For those of you in love with the KINGS, there was a documentary released in 1979 called “Memoirs of a Movie Palace” as a photographic tour of the KINGS, and it may be possible to find it in some library. Through such, it may be possible to relive some of those days of lost glory, but don’t hold your breath about reviving any such behemoths in our crass, and expensive, day and age. Unlike most cities, New York already has an abundance of theatres, and it is highly unlikely that the tax payers there will vote to pay to maintain another one.

P.S. The KINGS is one of my favorite theatres, simply from having seen it in photos and the documentary, so I am not being negative, simply realistic, sad to say. Oh to have a ‘time machine’ to be able to travel back to those days of architectural majesty!

Warren G. Harris
Warren G. Harris on March 31, 2004 at 10:04 am

I believe that it’s currently owned by The City of New York, which has been trying to find a buyer for some years now. Sure, it would be wonderful to re-open the Kings as a gift to Brooklyn, but who’s going to put up the $50 million or upwards that would be required to do so?

garry on March 30, 2004 at 10:52 pm

It would be a gift to Brooklyn to re-open this wonderful movie palace. A group should be formed such as the friends of the Loews in Jersey City, who are doing miracles in their restoration, to take over the Kings and revive it. The rebirth of this palace would be a true cultural gift for current and future generations. Who currently owns this theater?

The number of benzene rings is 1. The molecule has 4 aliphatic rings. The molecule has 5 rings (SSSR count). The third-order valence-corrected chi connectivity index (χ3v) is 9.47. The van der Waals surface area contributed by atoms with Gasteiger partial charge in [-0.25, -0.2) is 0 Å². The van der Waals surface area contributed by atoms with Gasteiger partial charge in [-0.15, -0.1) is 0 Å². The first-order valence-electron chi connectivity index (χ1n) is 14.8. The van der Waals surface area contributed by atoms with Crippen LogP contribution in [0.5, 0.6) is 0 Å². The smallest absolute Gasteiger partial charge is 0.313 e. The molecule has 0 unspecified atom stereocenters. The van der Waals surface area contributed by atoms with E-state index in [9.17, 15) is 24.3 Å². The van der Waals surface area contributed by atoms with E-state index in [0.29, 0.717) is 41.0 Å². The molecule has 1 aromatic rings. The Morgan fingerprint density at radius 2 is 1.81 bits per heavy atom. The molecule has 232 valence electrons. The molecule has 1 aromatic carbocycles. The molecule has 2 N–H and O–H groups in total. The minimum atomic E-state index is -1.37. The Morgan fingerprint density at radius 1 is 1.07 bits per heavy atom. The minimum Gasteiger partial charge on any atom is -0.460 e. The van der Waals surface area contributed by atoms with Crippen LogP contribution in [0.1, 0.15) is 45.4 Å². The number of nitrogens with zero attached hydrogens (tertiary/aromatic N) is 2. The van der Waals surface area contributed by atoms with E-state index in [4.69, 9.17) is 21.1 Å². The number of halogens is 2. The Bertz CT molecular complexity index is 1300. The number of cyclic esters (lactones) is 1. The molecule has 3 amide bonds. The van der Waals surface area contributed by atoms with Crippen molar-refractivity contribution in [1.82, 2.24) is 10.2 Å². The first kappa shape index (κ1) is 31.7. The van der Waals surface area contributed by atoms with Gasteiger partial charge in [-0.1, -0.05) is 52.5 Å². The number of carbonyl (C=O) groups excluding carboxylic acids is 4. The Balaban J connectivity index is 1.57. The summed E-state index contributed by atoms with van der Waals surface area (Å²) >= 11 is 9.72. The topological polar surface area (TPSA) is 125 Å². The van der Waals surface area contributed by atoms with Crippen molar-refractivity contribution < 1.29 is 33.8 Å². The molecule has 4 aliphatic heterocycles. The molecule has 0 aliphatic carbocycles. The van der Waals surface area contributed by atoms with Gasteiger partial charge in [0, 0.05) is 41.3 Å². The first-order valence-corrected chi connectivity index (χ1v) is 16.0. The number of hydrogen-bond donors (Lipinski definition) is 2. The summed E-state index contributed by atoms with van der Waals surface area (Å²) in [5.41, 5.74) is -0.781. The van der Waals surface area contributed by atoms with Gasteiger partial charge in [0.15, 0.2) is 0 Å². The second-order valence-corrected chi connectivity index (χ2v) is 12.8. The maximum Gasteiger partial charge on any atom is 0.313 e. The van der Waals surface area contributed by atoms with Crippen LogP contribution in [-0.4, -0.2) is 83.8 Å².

Marcus on February 23, 2004 at 12:14 pm

Could be good news for the Kings: The New York Times recently did an article on the Ditmas/Flatbush area in their “If You’re Thinking of Living In” series. Many people priced out of Park Slope are moving south of the park, into the lovely single Victorian homes in the area. I have driven around there and it is definitely more gentrified, diverse and safe than it was about 5 years ago when I lived nearby. Would be fantastic if the theater followed in the footsteps of the Loews Jersey, and became a focal point for the community.

Mike326 on February 9, 2004 at 10:12 pm

And as I understand it, the gymnasium for LIU is the auditorium for the former Brooklyn Paramount, and that is, I imagine, unlikely to change.
As far as the Kings…
its for me very interesting that it has stayed intact as a building for so long, as opposed to other movie palaces which have either been demolished or turned into stores, etc.
I am forever hoping, that the grand Kings will be restored.

Warren G. Harris
Warren G. Harris on February 9, 2004 at 3:57 pm

As I understand it, much of the auditorium of the Brooklyn Paramount still exists, though some of it is beneath the floor of the top portion that was sectioned off for a basketball court. Most of the lobby areas, including staircases and the mezzanine promenade, are also still there and occupied by a cafeteria and offices.

VincentParisi on February 9, 2004 at 2:10 pm

Warren this is major news for historic preservationists. I imagine though that Brooklyn Collge will want to sell the land and make a nice chunk of money for itself. A condo high-rise will do very nicely there. I guess Brooklyn historical societies should take note or this will diappear before you can blink. But how much is left of the theater?

bruceanthony on February 9, 2004 at 2:04 pm

I was on a theatre conclave in NYC in 2002. I felt that Loews Kings even in its current condition was the most magnificient treasure on our tour. It took my breath away to see such a beautiful theatre. All the great Times Square movie palaces are now gone and I hope both the Paramount and the Kings can be saved. My hope is the City of New York would spend enough money to keep the theatre stablized until there are the funds to restore Loews Kings one of the Loews Wonder Theatres. Manhattan due to broadway has restored many of it legit houses but I have yet to see the city Restore one of there movie palaces the way other cities have. Radio City Music Hall was restored by a private company and is a unique venue.brucec